High school athletes would be put in a bigger time squeeze with less time for studying and possibly miss more classes if Gov. Jerry Brown signs legislation to require public schools to delay the start of 7th through 12th grade classes until 8:30 a.m. starting in 2021.
Manteca Unified Assistant Superintendent Roger Goatcher noted not only would middle and high school students be impacted but it also would likely cause a shift in elementary start and end times due to districtwide considerations such as busing rural students.
Legislators that backed the bill cited studies that contend preteens and teens sleeping in longer are more attentive in class as the later start time would curb the “impact of sleep deprivation on adolescents.”
The California School Board Association is among those lobbying Brown not to sign the measure. The governor has until the end of the month to decide. If he opts to do nothing the bill would automatically become law. The CSBA is critical of what it has called “a one size first all approach” noting local school boards and educators are better positioned to determine the best start times in their particular communities.
Currently Manteca high schools start classes at 7:22 a.m. and the final bell rings at 2:31 p.m. Forcing a later start time no sooner than 8:30 a.m. would mean the final dismissal would be at 3:39 p.m.
Goatcher said the later start could also impact clubs and other non-sport activities as there would be less time after school given students as well as teachers have other obligations such as family.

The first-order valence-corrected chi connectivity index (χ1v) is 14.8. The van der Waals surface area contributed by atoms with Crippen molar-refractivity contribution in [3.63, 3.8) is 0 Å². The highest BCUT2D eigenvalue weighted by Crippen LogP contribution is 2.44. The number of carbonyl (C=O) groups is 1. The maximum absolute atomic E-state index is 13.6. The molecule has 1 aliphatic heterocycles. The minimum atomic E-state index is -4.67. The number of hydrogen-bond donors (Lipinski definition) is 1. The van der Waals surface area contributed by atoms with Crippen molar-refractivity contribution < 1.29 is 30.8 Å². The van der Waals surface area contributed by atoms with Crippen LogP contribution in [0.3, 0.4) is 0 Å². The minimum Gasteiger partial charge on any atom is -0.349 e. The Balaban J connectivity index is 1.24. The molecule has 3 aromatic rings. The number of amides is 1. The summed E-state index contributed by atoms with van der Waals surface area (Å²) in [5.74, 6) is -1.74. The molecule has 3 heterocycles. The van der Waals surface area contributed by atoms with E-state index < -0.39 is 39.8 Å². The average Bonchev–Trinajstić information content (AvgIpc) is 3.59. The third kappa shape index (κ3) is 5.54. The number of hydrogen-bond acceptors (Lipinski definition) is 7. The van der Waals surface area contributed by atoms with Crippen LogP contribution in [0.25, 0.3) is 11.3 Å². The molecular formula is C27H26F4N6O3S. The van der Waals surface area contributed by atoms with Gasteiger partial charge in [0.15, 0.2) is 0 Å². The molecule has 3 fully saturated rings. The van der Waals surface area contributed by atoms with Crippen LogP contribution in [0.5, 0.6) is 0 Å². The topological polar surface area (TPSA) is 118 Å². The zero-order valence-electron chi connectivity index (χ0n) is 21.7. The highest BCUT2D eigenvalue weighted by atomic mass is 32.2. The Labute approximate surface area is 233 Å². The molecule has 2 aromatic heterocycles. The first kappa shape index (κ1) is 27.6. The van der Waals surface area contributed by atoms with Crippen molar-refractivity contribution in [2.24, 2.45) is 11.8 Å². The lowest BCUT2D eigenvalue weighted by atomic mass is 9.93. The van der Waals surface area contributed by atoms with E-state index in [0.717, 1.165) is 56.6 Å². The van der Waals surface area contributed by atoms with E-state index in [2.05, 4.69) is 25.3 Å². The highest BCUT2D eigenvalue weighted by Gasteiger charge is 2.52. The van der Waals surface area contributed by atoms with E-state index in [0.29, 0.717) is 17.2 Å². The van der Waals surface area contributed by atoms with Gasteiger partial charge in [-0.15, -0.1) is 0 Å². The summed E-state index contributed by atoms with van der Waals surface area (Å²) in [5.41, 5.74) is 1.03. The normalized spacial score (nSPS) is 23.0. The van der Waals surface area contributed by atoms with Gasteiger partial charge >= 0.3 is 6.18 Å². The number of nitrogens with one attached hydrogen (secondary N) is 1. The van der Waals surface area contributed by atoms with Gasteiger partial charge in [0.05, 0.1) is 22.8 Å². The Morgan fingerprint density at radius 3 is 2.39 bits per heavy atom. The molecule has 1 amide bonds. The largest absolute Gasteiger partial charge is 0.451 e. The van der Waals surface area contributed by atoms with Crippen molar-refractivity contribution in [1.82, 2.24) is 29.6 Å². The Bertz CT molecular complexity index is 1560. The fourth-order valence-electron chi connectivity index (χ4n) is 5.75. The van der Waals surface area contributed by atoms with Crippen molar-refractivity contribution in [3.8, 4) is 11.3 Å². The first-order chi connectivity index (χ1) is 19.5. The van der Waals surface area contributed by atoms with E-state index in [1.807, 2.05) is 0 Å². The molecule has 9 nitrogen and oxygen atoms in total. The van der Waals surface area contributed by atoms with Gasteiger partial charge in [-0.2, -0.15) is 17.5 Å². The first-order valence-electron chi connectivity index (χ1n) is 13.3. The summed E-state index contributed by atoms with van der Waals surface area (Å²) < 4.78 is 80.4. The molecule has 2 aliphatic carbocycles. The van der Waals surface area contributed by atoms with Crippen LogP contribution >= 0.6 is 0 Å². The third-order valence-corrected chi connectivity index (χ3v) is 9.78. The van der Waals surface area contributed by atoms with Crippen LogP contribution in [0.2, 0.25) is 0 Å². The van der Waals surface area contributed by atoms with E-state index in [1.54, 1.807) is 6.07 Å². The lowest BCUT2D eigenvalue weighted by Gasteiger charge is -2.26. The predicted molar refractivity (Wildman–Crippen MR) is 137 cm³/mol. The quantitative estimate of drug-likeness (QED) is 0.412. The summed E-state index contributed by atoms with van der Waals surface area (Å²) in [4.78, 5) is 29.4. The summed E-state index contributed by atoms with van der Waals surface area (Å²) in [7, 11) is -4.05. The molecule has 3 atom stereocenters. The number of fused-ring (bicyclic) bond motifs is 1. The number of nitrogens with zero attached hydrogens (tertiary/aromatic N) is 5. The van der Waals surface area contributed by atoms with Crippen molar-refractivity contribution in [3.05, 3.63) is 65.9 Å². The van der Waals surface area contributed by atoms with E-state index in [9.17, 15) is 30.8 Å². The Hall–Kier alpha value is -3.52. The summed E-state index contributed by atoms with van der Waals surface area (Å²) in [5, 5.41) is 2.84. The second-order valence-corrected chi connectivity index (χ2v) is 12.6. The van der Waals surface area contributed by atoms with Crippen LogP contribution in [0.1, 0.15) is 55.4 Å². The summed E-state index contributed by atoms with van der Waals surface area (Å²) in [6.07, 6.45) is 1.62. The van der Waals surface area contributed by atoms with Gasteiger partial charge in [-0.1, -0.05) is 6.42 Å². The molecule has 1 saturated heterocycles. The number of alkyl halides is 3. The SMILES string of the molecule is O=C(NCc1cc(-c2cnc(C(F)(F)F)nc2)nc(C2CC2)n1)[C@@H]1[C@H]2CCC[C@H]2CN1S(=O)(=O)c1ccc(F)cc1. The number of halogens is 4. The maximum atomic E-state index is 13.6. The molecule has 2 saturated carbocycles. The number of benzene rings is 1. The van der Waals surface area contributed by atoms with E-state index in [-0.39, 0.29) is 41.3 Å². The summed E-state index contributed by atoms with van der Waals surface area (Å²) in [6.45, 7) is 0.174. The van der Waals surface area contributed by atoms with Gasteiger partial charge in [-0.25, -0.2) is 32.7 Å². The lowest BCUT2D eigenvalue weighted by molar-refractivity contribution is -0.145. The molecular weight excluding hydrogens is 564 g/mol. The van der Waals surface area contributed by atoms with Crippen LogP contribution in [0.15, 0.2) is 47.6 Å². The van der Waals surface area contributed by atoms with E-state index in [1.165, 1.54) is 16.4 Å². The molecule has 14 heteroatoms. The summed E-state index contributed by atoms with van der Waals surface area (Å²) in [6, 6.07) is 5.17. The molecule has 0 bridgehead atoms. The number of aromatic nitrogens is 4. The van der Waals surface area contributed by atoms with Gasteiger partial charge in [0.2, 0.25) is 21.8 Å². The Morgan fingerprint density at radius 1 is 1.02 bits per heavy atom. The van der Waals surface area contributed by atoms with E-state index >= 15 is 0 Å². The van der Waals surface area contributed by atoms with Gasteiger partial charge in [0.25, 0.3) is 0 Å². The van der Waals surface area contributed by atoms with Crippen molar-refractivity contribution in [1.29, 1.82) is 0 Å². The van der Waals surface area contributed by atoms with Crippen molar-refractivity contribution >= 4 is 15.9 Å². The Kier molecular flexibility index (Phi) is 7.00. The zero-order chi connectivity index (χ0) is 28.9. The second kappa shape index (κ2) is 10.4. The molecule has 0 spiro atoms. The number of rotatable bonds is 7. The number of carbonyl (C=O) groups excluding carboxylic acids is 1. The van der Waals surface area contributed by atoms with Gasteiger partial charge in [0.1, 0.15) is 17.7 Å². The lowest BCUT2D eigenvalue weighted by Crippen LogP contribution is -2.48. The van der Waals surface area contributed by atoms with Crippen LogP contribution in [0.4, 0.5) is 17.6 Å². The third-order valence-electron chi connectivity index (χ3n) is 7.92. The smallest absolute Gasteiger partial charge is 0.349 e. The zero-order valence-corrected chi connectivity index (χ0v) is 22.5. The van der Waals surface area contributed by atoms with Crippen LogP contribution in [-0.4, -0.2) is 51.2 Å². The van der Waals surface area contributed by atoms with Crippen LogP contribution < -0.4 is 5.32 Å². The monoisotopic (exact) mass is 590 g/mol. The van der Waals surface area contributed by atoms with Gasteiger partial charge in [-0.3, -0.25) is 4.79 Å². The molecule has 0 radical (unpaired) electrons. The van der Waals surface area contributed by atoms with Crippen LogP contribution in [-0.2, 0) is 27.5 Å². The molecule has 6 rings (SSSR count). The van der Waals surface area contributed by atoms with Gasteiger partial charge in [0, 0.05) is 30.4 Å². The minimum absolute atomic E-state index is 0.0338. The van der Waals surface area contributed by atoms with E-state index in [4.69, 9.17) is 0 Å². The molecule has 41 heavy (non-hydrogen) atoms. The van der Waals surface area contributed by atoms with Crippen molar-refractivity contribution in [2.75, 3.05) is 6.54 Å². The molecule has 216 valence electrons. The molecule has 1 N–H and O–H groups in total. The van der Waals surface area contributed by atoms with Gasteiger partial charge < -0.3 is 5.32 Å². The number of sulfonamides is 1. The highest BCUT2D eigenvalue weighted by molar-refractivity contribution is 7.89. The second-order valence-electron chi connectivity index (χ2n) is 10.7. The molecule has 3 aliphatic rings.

Cross-country, as an example, shows how the move to a later start time could reduce class time. Given that students have to travel to meets to run on courses that rely on daylight to navigate safely, Goatcher said cross-country team members would have to miss additional classes than they already do.
The assistant superintendent said some have countered the sports impact argument by saying practices could be conducted before school. But if a practice takes 90 minutes — plus 15 minutes to prepare and 15 minutes to shower — most athletes would have to get up by no later than 6 a.m. that could actually increase sleep deprivation.
“The coaches also have to prepare for classes,” Goatcher noted.
Then there is the issue of whether non-faculty coaches or assistants could be retained with morning practices due to job commitments. Also practices starting after 4 p.m. would run later and cut into homework time unless teen athletes stayed up late which would negate the goal of the proposed late start mandate.
When the late start measure was proposed last year but rejected by the legislature, district officials said a later start could create problems for many families in Manteca Unified where both parents commute to the Bay Area. It would likely leave more children alone in the morning to prepare for school. Child care could become even trickier for parents.
At the same time school dismissal at 3:39 p.m. would encroach on the afternoon commute adding to street congestion and possibly increasing the time it takes to run bus routes.
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